https://www.nccn.org/patients/resources/life_after_cancer/nutrition.aspxWhat's Best to Eat?
During cancer treatment, many people lose weight because chemotherapy and radiation side effects, such as nausea, taste changes and loss of appetite, make eating unpalatable; sometimes the therapy itself impairs the absorption of nutrients. Other people may put on pounds from medications, reduced activity, or emotional and stress-related eating. Consulting with a dietician may help you develop the best eating plan for your situation. Ask your doctor for a referral.
Whether you want to gain, lose, or maintain weight, experts recommend that cancer survivors follow these guidelines for a healthy diet:
Eat a minimum of five servings of fruits and vegetables a day. A serving can be a cup of dark leafy greens or berries, a medium fruit, or a half cup of other colorful choices; use plant-based seasonings like parsley and turmeric;
Go for whole grains. Opt for high-fiber breads and cereals, including brown rice, barley, bulgur, and oats; avoid refined foods, such as donuts and white bread, and those high in sugar;
Choose lean protein. Stick to fish, poultry, and tofu, limiting red meat and processed meats;
Keep dairy low fat. Select skim milk, low-fat yogurt, and reduced-fat cheeses.Other tips to maximize nutrition
Aim for a variety of foods. Create a balanced plate that is one-half cooked or raw vegetables, one-fourth lean protein (chicken, fish, lean meat, or dairy) and one-fourth whole grains;
Eat fatty fish, such as salmon, sardines, and canned tuna at least twice a week. The fats in these fish are the "good" heart-healthy omega-3 fats; other sources of these fats include walnuts, canola oil, and flaxseeds;
Limit alcohol consumption. Alcohol has been linked to cancer risk. Men should have no more than two drinks a day; women should have no more than one drink;
Eat foods high in vitamin D. These include salmon, sardines, fortified orange juice, milk, and fortified cereal. Research suggests that vitamin D, which also comes from sun exposure, prevents cancer and may decrease the risk of recurrence and improve survival. People in regions with limited sunshine may be deficient and thus benefit from a vitamin D3 supplement (ask your physician about a blood test to measure deficiency);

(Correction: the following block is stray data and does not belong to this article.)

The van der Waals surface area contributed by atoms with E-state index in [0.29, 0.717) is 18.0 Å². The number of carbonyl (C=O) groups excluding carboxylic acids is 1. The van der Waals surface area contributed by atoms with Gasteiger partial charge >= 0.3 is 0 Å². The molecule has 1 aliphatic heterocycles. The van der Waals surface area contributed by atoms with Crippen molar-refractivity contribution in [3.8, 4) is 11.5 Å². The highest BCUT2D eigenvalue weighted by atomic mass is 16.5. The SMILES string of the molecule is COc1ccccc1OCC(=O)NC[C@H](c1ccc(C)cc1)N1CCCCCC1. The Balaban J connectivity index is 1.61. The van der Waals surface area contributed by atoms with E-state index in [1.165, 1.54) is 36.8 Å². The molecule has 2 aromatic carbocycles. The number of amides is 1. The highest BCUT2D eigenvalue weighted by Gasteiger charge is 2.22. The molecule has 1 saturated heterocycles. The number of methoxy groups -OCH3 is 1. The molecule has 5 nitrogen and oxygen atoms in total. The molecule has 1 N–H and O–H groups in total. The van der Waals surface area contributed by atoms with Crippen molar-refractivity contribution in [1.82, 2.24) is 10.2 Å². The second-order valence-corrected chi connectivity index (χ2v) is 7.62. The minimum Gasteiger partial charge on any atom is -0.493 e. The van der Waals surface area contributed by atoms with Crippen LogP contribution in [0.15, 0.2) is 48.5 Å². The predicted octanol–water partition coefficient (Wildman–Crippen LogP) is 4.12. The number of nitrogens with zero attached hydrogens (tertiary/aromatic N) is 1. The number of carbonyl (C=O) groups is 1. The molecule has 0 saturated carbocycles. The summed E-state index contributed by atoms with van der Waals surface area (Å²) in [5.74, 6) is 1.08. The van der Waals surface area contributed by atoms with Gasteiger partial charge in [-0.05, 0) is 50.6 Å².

Food – not supplements – are the best source of vitamins and minerals. There is no evidence that dietary supplements provide the same anti-cancer benefits as fruits and vegetables, and some high-dose supplements may actually increase cancer risk.
Be "mindful" when eating. Research suggests that we tend to eat more calories and food with fewer nutrients when we are watching TV, driving, or doing other activities.To Go or Not to Go Organic
Research on the nutritional benefits of organic fruits and vegetables has been mixed, and there have been no studies examining whether organic produce is better at preventing cancer or cancer recurrence than non-organic produce.
Stephanie Meyers, a senior clinical nutritionist at the Dana-Farber Cancer Center in Boston, tells her clients to buy whatever produce they like, and to rinse all fruits and vegetables thoroughly with clean water. Buying organic foods is a personal choice, Meyer says, and cancer survivors do themselves no harm by not choosing to go organic.
For more information on pesticides in produce, visit the Environmental Working Group's Shopper's Guide.
58 yo male at diagnosis - T1bN0M0, 0/15 lymph nodes, low grade/moderately differentiated adenocarcinoma
03/2016 colonoscopy #1: 2 small polyps removed in left colon; CEA = 1.3
04/2016 colonoscopy #2: caecum sessile 3.5 cm polyp piecemeal removed with kind of clear margins
05/2016 CT scan, blood test ...
05/2016 "prophylactic" laparoscopic right hemicolectomy with a few complications (bleeding, leak, infection)
06/2017 CT scan (lower body), colonoscopy OK; CEA = 1.6